Saturday, August 05, 2006

Done and (?)Done

I have completed my position as a Framework Advisor (FA) for the 2006 Oakland City Teaching Corps (OCTC) and we will now return to our regularly scheduled summer. Things went well, the Corps Teachers (CTs) I was responsible for training learned much, feel prepared, and submitted positive feedback, which was especially gratifying from the 12-year vet and the guy with a Masters in Instructional Design. I don't have those things.

I think we did good work. Certainly programs like this represent the long-term, sustainable model for growth, where the pattern of experience leaving high-need schools and districts is reversed. One should gain experience in the suburbs, where, dare I say, many kids will learn anyway, and then take on the harder, more demanding assignments, not the other way around.

At closing ceremonies three of us involved in the program spoke, as well as a district official involved in some of the structural and formative reforms occurring within OUSD. She said something that stuck with me, and likely will continue to do so. I'll paraphrase as accurately as possible.

On NCLB and the Future:
We do not have a system of accountability; we have a system of accounting. Our failures to educate are being recorded and catalogued, but we are not held accountable to them in any meaningful way... There is this promise of equity that has come down from Brown vs. The Board of Education and I feel like we're in the end game stages. Our system of accounting has recorded our failures and I am afraid that at some point someone will say these kids simply cannot learn. Black and brown kids will never learn. And they'll have all these records of things tried and failed, the accounting record of failure to back them up, and the narrative of equity will end.


Anonymous mrc said...

That's a dramatic and striking concept, and I like the distinction between accounting and accountability. But I disagree that the record could be used to show that poor, black, or brown kids can't learn. We simply haven't tried the same things with them as with rich, white kids, and there's plenty of research showing that. If we do get to the point as a society where we have records showing that we've put equal money, time, experience, resources, and attention into educating every student, and then there's still an achievement gap... well then it's just back to your quote: "The only gap worth closing is the one that exists between the kind of teachers we are and the kind of teachers they need us to be." I just don't see the conspiracy-theory endgame. I believe that people will always want equity, and that power will always distort the truth, and that honest people will always struggle and strive against that.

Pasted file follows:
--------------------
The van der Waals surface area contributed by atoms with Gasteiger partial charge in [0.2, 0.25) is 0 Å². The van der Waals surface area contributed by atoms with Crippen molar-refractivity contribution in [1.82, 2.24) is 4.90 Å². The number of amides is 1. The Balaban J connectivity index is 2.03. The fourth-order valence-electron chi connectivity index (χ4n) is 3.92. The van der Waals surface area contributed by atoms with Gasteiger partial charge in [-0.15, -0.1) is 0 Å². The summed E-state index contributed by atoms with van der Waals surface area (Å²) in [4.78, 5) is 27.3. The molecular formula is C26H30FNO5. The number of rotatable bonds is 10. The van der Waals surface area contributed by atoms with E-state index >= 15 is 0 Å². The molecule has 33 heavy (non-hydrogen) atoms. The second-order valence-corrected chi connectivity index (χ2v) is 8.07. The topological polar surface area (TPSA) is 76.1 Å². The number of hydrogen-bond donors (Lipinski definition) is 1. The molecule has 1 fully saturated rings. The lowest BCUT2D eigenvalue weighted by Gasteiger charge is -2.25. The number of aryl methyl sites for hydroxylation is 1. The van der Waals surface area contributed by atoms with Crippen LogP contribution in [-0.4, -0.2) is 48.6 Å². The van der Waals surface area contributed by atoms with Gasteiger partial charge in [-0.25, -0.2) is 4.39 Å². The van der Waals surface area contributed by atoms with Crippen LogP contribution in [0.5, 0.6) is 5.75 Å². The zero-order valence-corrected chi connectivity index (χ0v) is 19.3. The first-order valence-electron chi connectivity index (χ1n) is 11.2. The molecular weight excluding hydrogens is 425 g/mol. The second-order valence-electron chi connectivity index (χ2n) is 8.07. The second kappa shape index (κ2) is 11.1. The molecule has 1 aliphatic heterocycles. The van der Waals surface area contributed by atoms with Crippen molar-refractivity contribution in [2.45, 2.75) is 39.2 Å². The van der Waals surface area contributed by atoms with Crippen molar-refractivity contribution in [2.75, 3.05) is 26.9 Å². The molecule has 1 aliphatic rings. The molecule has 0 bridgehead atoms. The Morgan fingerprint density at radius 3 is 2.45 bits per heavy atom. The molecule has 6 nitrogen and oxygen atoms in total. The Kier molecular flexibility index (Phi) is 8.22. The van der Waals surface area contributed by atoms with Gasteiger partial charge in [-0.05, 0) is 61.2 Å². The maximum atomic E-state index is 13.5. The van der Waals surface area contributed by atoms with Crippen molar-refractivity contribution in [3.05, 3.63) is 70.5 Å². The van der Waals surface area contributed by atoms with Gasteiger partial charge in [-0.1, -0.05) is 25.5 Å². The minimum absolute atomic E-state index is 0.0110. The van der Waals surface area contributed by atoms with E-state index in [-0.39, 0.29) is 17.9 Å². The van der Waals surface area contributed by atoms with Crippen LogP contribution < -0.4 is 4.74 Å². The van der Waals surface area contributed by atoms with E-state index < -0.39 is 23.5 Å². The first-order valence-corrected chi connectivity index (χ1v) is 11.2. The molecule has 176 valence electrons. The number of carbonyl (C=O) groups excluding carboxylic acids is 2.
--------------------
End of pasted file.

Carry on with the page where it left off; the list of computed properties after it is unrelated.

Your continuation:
2:58 PM  
Blogger TMAO said...

"I believe that people will always want equity, and that power will always distort the truth, and that honest people will always struggle and strive against that..."

Well said. Except I wonder if everyone truly wants equity. Do those who benefit from the existence of inequity want foundamental seismographic shifts? The ones that undermine their carefully crafted power platform?

11:36 PM  
Blogger H. said...

Katrina Scott-George. The woman you quoted. Been trying to remember the name all year, and serendipitously came across it here today:

2:15 PM  
Blogger H. said...

Didn’t Katrina Scott-George also, on the same occasion, tell how people would tell her to ration her efforts, as this was a marathon, not a sprint? And that she felt that that might not always be true, that there might windows of opportunity that had to be taken advantage of? I just found out that she died last year. Searched for this entry after listening to a defense of a doctoral thesis on teacher accountability in Norway, to reread Katrina’s distinction between accountability and systems of accounting.

8:26 AM  

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